Why is this the case? Because the author tells us, Saddam gave land grants in Fallujah to his officers and Baath party officials. So naturally, it had a high concentration of people invested in Saddam's dictatorship. Military officers supported their Fallujah lifestyles by smuggling oil—for—food working with foreign peoples along tribal and ethnic affiliations. Now we see a potential avenue for Islamic extremist infiltration.
But what about Saddam?
Baathist Islam? Isn't that a non sequitur? How can you get a religious identification from a secular government? Doesn't the author of this article read Senate Intelligence reports?
Seriously though, it would seem that Saddam had filled a city with senior military officers, the guys he relied upon to keep power. Then these guys found it easy to make money by smuggling in cooperation with foreigners, who just so happened to be Islamic extremists. So what was Saddam going to do? Execute all his officers? He certainly would if it was a few or even tens. But this sounds like quite a lot of them were involved.
Saddam lived in fear of a military revolt and his best course of action would be to turn a blind eye instead of confronting them en masse. So the conduit to Islamic extremism was left open and it was smuggled in just as the oil was smuggled out. So we see that indeed, the Baathist initially hunted these militants.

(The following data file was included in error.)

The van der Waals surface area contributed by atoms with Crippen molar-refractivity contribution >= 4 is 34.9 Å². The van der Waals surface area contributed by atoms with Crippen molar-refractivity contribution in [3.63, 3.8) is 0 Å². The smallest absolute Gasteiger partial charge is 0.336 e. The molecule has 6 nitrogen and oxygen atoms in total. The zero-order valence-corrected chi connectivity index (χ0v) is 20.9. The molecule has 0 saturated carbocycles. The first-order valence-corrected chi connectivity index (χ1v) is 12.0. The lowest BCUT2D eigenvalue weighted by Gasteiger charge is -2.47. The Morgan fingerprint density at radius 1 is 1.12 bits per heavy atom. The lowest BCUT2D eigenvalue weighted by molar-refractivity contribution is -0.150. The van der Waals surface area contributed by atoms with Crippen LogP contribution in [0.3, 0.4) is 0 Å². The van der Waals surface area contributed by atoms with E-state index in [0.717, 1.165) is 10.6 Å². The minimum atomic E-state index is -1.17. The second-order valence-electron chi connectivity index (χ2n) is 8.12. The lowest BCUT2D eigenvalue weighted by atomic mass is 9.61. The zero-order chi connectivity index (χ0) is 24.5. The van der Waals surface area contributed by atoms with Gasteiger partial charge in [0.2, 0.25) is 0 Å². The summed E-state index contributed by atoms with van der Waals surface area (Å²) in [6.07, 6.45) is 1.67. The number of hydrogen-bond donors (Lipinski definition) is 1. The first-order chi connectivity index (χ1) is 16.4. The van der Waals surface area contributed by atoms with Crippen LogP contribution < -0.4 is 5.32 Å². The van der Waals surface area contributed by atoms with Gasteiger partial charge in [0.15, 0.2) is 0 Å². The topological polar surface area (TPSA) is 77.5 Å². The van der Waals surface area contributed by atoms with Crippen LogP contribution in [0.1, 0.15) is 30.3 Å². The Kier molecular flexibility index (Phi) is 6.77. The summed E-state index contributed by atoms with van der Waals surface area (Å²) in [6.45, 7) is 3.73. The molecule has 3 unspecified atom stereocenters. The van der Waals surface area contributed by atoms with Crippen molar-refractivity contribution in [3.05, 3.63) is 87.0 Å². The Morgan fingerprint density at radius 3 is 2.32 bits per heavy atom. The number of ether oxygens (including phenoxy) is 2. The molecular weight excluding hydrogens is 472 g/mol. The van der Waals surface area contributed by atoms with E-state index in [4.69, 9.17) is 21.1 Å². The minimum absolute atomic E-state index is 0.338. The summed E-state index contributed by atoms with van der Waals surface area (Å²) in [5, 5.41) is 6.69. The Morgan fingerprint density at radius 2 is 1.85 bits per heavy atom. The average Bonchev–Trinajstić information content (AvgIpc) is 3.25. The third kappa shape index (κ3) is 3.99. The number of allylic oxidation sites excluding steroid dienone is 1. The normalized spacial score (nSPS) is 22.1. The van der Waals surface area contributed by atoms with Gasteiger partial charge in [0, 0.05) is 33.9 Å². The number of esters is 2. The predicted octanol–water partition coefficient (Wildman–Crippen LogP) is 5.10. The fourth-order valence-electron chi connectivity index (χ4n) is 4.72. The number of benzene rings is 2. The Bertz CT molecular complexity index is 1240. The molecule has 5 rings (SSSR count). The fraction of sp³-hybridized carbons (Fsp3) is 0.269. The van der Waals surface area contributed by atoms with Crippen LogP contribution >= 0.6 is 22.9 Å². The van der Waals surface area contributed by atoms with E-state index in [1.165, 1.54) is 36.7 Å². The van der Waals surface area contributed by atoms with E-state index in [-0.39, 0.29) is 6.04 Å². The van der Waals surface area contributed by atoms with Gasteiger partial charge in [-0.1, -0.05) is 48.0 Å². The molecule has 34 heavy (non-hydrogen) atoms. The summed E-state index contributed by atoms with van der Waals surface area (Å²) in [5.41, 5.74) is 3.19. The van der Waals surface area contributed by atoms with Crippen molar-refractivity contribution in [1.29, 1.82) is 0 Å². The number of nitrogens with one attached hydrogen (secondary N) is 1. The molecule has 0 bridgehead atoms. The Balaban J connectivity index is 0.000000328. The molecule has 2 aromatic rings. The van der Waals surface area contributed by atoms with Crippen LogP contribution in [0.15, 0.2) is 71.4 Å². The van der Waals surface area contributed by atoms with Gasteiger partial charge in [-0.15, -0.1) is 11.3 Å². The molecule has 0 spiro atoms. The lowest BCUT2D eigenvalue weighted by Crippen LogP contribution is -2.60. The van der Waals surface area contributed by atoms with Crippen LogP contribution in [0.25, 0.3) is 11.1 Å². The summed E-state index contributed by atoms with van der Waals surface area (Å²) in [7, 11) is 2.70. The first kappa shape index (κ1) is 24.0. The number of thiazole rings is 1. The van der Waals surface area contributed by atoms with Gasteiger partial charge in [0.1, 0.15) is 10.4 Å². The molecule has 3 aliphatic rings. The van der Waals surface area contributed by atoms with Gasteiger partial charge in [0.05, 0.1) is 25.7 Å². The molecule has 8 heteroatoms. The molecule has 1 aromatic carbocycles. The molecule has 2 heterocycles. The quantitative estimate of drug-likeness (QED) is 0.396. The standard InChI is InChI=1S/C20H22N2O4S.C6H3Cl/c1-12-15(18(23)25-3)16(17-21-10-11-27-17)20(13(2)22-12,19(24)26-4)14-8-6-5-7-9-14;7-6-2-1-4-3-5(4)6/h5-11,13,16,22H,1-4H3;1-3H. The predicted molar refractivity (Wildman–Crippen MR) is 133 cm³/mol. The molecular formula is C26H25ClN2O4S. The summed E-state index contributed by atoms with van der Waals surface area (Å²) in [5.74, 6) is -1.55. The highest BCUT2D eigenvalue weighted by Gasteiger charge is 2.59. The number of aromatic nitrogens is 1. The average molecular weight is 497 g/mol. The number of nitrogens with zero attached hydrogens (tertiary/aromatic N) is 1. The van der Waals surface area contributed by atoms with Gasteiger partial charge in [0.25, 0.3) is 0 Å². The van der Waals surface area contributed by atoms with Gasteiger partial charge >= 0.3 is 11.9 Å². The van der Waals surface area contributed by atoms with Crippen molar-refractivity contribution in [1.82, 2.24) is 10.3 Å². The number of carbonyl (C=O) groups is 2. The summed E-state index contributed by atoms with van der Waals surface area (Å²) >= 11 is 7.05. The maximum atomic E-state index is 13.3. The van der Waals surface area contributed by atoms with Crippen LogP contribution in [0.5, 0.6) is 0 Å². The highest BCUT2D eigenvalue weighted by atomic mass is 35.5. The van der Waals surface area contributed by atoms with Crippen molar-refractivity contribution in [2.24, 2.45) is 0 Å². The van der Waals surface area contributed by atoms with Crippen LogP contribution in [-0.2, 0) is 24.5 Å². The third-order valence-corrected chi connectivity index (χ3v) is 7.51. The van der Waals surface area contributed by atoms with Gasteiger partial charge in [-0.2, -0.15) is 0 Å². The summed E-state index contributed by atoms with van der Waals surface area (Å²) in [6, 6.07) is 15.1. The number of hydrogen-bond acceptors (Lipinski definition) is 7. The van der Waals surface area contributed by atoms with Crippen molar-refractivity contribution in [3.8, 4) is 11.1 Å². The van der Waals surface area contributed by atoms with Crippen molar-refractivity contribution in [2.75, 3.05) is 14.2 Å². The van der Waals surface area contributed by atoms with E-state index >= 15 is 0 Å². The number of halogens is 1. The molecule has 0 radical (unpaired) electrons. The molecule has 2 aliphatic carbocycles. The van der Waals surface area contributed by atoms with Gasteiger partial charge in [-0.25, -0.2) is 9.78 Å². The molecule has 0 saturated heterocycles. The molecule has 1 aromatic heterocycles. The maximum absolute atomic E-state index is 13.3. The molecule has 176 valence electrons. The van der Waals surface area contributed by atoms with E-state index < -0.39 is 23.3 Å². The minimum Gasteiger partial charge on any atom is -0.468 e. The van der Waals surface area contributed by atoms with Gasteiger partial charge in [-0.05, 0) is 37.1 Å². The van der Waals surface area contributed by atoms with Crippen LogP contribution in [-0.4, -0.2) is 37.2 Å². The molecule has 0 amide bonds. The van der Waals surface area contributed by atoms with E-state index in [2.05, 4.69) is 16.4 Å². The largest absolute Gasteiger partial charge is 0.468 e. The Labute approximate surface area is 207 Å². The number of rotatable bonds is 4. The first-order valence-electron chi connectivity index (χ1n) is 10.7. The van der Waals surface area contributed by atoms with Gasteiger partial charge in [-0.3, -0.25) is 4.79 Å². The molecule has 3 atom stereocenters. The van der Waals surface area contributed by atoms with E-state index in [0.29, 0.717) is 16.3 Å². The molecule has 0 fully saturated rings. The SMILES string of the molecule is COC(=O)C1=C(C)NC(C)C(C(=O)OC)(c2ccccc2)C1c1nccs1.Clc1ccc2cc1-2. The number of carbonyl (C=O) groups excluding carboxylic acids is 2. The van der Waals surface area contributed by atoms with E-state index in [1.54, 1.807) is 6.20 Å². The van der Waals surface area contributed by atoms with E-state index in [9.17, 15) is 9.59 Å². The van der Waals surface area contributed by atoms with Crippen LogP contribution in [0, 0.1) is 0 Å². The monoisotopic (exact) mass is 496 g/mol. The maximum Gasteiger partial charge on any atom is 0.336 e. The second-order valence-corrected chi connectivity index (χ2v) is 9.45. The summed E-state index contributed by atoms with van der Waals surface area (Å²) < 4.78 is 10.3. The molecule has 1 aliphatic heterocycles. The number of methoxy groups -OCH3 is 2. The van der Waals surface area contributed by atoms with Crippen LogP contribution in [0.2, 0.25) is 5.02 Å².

And later Saddam came to tolerate them and in fact accommodate them.
Though the English is broken, the meaning is clear. Saddam needed Fallujah's support to retain power. Fallujah housed his military officers' riches. Thus Saddam was able to find compromise with Islamic extremists in order to keep this, his power base. The Islamic terrorist and senior Baathists running the insurgency from the beginning have built upon a pre—existing relationship.
And back to our memo that opened this investigation.
So our Dr. Ahmad Kabissi listed in the Saddam memo is a real person, a nice bit of validation of the original document. And Dr. Kabissi was training Wahhabists in Fallujah long before the US got there. And now we know why.
Perhaps we should reevaluate the notion that Saddam would not work with Islamic extremists, despite what he and the Senate Intelligence committee have told us. For if Saddam's officers and party leaders were growing fat off the smuggling, wouldn't it stand to reason that Saddam was getting his cut?
The corruption of the Oil—for—Food program actually promoted the relationship between Baathists and Islamic extremists in Iraq. The Islamic extremists got to spread their ideology under a controlled condition, at the acquiescence of Saddam. They both made money off the smuggling. Iraqi officials got their cut of the money and found a power base in a seemingly odd partnership with extremists.
It has been said many times that there was no terrorism in Iraq before we got there. Could that be because they were getting more from Saddam's cooperation than they would have by fighting against him?
Now maybe the Senate Intelligence committee can understand why Taliban and al Qaeda leaders were meeting with Saddam officials in Baghdad.
Ray Robison is the proprietor of the eponymous blog and an occasional contributor to American Thinker.